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Camelopardalids Meteor Shower

When and where does the Camelopardalids Meteor Shower Occur

The Camelopardalids  meteor shower takes place within the boundaries constellation of Camelopardalis. The meteor shower occurs between May 23 - May 24 with the peak occurring on the May 24 every year.

The Solar Longitude (Abbrev: S.L., λ ☉) is 39 degrees, this value is the the date of maximum activity. It is measured as a degree with zero degree indicating spring equinox (roughly March 21st/22nd). 90 is the Summer Solstice, 180 is the Autumn Equinox and 270 is the Winter Solstice. This degree is independent of the calender. AMS .

The source of the meteor shower is Comet 209P/LINEAR. The coordinates can also be determined by the Right Ascension (170.9) and the Declination (76.8).

Zenith Hourly Rate

The Zenith Hourly Rate or how many you expect to see during the hour is 2. The ZHR can radically increase if the comet or associated object is close by. The speed/velocity of the Meteor Shower particles is 14 km/s.

Camelopardalids are a northern hemisphere Meteor Shower whose radiant point falls within the Camelopardalis constellation border. The meteor radiant point is close to the border with the Ursa Minor, the little bear and its brightest star Polaris, the North Star.

The meteor shower is associated with a short period comet, 209P/Linear which had only recently been identified as a comet, previous thought of as an asteroid because there was no tail. The comet has a relative short period of 5.06 years to orbit the Sun.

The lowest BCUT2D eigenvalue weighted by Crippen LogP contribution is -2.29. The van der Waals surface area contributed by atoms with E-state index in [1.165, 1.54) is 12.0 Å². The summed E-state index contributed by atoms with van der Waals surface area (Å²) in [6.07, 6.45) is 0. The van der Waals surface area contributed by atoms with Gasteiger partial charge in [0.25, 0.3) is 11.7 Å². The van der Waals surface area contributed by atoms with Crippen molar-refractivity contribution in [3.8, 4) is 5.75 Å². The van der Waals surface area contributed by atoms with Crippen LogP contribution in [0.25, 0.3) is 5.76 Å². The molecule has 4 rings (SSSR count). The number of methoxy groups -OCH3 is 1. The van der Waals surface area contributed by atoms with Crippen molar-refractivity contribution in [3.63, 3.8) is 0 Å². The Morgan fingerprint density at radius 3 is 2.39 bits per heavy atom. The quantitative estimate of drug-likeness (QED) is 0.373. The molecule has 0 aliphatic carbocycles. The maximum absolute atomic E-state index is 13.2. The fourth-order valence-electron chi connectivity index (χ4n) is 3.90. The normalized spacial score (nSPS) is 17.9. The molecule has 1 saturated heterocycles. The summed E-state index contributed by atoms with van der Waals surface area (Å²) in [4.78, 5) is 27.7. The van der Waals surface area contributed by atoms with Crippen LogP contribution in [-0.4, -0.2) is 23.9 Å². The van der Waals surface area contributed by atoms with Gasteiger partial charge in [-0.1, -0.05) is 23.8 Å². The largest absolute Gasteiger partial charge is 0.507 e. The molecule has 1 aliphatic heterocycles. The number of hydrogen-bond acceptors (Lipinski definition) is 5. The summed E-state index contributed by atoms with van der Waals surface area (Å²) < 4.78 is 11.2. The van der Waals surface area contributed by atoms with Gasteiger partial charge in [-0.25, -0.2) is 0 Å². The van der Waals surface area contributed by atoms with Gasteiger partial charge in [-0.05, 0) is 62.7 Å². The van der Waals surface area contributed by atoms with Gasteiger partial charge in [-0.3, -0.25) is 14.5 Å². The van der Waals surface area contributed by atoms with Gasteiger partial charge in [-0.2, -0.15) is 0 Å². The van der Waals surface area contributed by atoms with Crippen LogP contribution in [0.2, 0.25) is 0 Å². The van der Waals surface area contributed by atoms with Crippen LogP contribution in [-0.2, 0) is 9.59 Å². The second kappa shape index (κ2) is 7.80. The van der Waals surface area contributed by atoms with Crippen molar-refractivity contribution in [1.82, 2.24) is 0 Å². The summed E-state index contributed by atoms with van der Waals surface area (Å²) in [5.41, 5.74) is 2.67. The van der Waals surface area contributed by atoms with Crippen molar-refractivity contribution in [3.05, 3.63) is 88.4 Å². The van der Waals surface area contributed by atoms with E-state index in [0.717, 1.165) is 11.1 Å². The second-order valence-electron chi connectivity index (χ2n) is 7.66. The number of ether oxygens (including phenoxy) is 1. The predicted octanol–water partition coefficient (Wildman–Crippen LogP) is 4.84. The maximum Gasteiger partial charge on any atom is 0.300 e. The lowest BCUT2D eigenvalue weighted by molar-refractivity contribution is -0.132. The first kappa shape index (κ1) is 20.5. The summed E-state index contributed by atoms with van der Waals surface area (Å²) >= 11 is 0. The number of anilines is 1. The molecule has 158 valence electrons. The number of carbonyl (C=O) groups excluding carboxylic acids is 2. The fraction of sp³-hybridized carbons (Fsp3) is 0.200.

Recent and Forthcoming Meteor Showers :-

Camelopardalids Meteor Shower Facts


CodeCAM
ConstellationCamelopardalis
Associated Comet209P/LINEAR
Peak Activity DateMay 24
Activity PeriodMay 23 - May 24
Right Ascension170.9
Declination76.8
Solar Longitude / λ ☉39 °
Speed/Velocity14
Zenith Hourly Rate2
Semi-Major Axis2.7300
Perihelion0.9990
Longitude39.1000
Eccentricity0.6330
Inclination19.1000

Location of the Radiant Point for the Camelopardalids Meteor Shower


Map showing the location of where the Camelopardalids radiate from within Camelopardalis

The image showing the location of Camelopardalids was generated using the free application Night Vision.




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